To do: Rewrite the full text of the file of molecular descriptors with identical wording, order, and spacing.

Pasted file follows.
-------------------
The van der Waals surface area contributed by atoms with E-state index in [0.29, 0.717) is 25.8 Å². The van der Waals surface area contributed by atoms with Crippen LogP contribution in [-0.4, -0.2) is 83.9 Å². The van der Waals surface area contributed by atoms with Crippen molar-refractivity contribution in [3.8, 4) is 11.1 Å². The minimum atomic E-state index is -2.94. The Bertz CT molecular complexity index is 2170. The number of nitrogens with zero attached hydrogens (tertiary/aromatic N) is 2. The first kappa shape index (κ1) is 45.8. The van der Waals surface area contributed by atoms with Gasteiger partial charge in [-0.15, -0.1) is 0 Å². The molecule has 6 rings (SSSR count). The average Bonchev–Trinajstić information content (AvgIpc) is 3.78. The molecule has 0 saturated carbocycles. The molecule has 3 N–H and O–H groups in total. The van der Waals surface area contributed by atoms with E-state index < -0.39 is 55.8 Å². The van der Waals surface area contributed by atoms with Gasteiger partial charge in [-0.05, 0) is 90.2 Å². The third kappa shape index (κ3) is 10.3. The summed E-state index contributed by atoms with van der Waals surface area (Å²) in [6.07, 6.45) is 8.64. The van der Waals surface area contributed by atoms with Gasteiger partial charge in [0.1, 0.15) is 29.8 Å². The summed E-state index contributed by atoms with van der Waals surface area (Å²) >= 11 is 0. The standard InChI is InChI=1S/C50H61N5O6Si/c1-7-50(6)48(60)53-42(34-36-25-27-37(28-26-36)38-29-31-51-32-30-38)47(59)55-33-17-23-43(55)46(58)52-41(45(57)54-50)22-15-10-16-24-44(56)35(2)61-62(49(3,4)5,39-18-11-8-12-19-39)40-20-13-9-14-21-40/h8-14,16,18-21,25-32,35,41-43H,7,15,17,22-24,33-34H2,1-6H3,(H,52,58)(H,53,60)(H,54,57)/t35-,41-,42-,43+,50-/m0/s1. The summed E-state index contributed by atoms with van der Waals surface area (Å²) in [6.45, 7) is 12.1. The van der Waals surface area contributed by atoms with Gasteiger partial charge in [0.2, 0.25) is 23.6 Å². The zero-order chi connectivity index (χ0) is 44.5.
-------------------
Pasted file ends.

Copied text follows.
The van der Waals surface area contributed by atoms with E-state index in [0.29, 0.717) is 25.8 Å². The van der Waals surface area contributed by atoms with Crippen LogP contribution in [-0.4, -0.2) is 83.9 Å². The van der Waals surface area contributed by atoms with Crippen molar-refractivity contribution in [3.8, 4) is 11.1 Å². The minimum atomic E-state index is -2.94. The Bertz CT molecular complexity index is 2170. The number of nitrogens with zero attached hydrogens (tertiary/aromatic N) is 2. The first kappa shape index (κ1) is 45.8. The van der Waals surface area contributed by atoms with Gasteiger partial charge in [-0.15, -0.1) is 0 Å². The molecule has 6 rings (SSSR count). The average Bonchev–Trinajstić information content (AvgIpc) is 3.78. The molecule has 0 saturated carbocycles. The molecule has 3 N–H and O–H groups in total. The van der Waals surface area contributed by atoms with E-state index < -0.39 is 55.8 Å². The van der Waals surface area contributed by atoms with Gasteiger partial charge in [-0.05, 0) is 90.2 Å². The third kappa shape index (κ3) is 10.3. The summed E-state index contributed by atoms with van der Waals surface area (Å²) in [6.07, 6.45) is 8.64. The van der Waals surface area contributed by atoms with Gasteiger partial charge in [0.1, 0.15) is 29.8 Å². The summed E-state index contributed by atoms with van der Waals surface area (Å²) >= 11 is 0. The standard InChI is InChI=1S/C50H61N5O6Si/c1-7-50(6)48(60)53-42(34-36-25-27-37(28-26-36)38-29-31-51-32-30-38)47(59)55-33-17-23-43(55)46(58)52-41(45(57)54-50)22-15-10-16-24-44(56)35(2)61-62(49(3,4)5,39-18-11-8-12-19-39)40-20-13-9-14-21-40/h8-14,16,18-21,25-32,35,41-43H,7,15,17,22-24,33-34H2,1-6H3,(H,52,58)(H,53,60)(H,54,57)/t35-,41-,42-,43+,50-/m0/s1. The summed E-state index contributed by atoms with van der Waals surface area (Å²) in [6.45, 7) is 12.1. The van der Waals surface area contributed by atoms with Gasteiger partial charge in [0.2, 0.25) is 23.6 Å². The zero-order chi connectivity index (χ0) is 44.5.